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House of Representatives

Customs Legislation Amendment Bill (No. 1) 1990

Explanatory Memorandum

(Circulated by authority of the Treasurer, the Hon Peter Costello, MP)



On 2 November 1997, the Prime Minister announced the National Illicit Drugs Strategy (NIDS). As part of this Strategy, this Bill proposes amendments to the Customs Act 1901 and the Customs Administration Act 1985 which are designed to augment the powers of the Australian Customs Service (ACS) in relation to the detection of illicit drugs. The more significant amendments are set out below.

Amendments to the Customs Act 1901 (Customs Act) to:

1. Extend the frisk search powers of officers of Customs to allow the search of persons with access to ships and aircraft. These persons include crew of ships and aircraft and airport and port employees. This extension is being made within the context of the current frisk search regime under the Customs Act, thereby ensuring that the dignity of a person being searched+ is maintained;

2. Extend the frisk search powers to allow the frisk search of a person on a ship for concealed weapons when a ship is boarded by Customs or when a person boards a Customs vessel. This extension is also being made within the context of the current frisk search regime and is also designed to protect the safety and welfare of Customs officers operating at sea in an isolated environment;

3. Insert a new power to allow officers of Customs to read and copy documents found in baggage and cargo searches. The concept of documents is to be expanded to include paper, photographs and computer images;

4. Insert a new power to allow officers of Customs to take into custody firearms which are on ships and aircraft and which, if imported, would be prohibited imports. This power only can be exercised if Customs is not satisfied that there is secure storage for the firearms on board the ship or aircraft. Firearms are to be returned when the ship or aircraft leaves Australia;

5. Limit the circumstances where reasonable force can be used in the conduct of the external search under the detention and search provisions of the Customs Act;

6. Amend section 59 to extend its operation to foreign ships in the contiguous zone. Section 59 sets out the circumstances in which a ship or aircraft can be boarded by Customs. When a ship or aircraft is boarded in accordance with this section, the powers under section 185 of the Customs Act can be exercised, including the power to search the ship or aircraft and question persons on board.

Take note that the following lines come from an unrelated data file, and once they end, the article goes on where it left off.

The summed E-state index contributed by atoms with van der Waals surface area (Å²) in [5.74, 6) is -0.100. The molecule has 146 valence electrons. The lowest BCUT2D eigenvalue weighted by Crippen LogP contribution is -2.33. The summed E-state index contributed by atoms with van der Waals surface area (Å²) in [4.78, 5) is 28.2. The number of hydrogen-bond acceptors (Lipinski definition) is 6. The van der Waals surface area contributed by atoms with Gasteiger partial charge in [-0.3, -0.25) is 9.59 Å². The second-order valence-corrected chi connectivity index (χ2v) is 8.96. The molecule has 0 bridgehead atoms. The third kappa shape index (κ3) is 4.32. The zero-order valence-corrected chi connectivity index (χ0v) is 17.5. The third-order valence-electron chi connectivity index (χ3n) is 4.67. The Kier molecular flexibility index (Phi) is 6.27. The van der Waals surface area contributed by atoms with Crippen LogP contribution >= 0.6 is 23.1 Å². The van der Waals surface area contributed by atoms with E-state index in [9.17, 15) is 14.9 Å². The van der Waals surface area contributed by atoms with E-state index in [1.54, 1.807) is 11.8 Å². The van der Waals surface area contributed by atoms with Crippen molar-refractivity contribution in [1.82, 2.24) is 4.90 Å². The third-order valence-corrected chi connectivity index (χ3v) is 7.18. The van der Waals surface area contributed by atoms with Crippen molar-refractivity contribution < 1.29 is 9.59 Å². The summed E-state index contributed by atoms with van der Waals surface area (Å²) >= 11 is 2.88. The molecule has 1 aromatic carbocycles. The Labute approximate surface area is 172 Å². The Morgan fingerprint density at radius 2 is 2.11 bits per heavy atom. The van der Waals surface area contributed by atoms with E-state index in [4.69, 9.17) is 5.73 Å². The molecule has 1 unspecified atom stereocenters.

7. In the case of foreign ships, the power can only be exercised when the ship is in the territorial sea of Australia. It is proposed to extend the operation of section 59 to foreign ships in the contiguous zone in accordance with international law;

8. Extend the operation of section 59 in relation to ships into the waters on the landward side of the territorial sea, including such waters within the limits of a State or Territory. These waters can represent quite considerable bodies of water and it is proposed the ACS have the same powers in respect of ships in these waters as in the territorial sea of Australia;

9. Amend section 175 to insert new offences relating to the transfer of goods at sea. Section 175 makes it an offence, without a Collectors permission, to transfer goods from a ship or aircraft engaging in the coasting trade to a ship or aircraft journey to or from Australia or between places outside Australia. Currently, the offence only applies to the master or owner of the coasting trade ship or pilot or owner of the coasting trade aircraft. It is proposed to extend the offence so that it equally applies to the master or owner of the ship on the international journey and the pilot or owner of the aircraft on the international journey.

Amendments to the Administration Act to:

10. Facilitate access by other law enforcement agencies to Customs information and intelligence for the purposes of carrying out mutual law enforcement functions, including:

Access by State or Territory authorities and law enforcement task forces as necessary; and
Access by foreign government agencies and international organisations.


The amendments proposed in this Bill have no direct financial implications.


Clause 1 - Short title

This clause provides for the Act to be cited as the Customs Legislation Amendment Act (No. 1) 1998 (Amendment Act).

Clause 2 - Commencement

This clause provides for the Schedules to the Act to commence on a day or days to be fixed by Proclamation (subclause (2)) with the standard sunset provision in Acts which are expressed to commence by Proclamation, to provide that if the Act is not proclaimed within a period of six months after the Act receives the Royal Assent, then it shall commence on the first day after that period (subclause (3) refers).

Subclause (1) provides for the machinery provisions of the Bill (short title, commencement and Schedules) to commence upon Royal Assent.

Clause 3 - Schedules

This clause is the formal enabling provision for the Schedule to the Amendment Act, providing that each Act specified in the Schedule is amended in accordance with the applicable items of the Schedule. The clause also provides that the other items of the Schedule have effect according to their terms. This is a standard enabling clause for transitional, savings and application items in amending legislation. There are no such items in this Bill.

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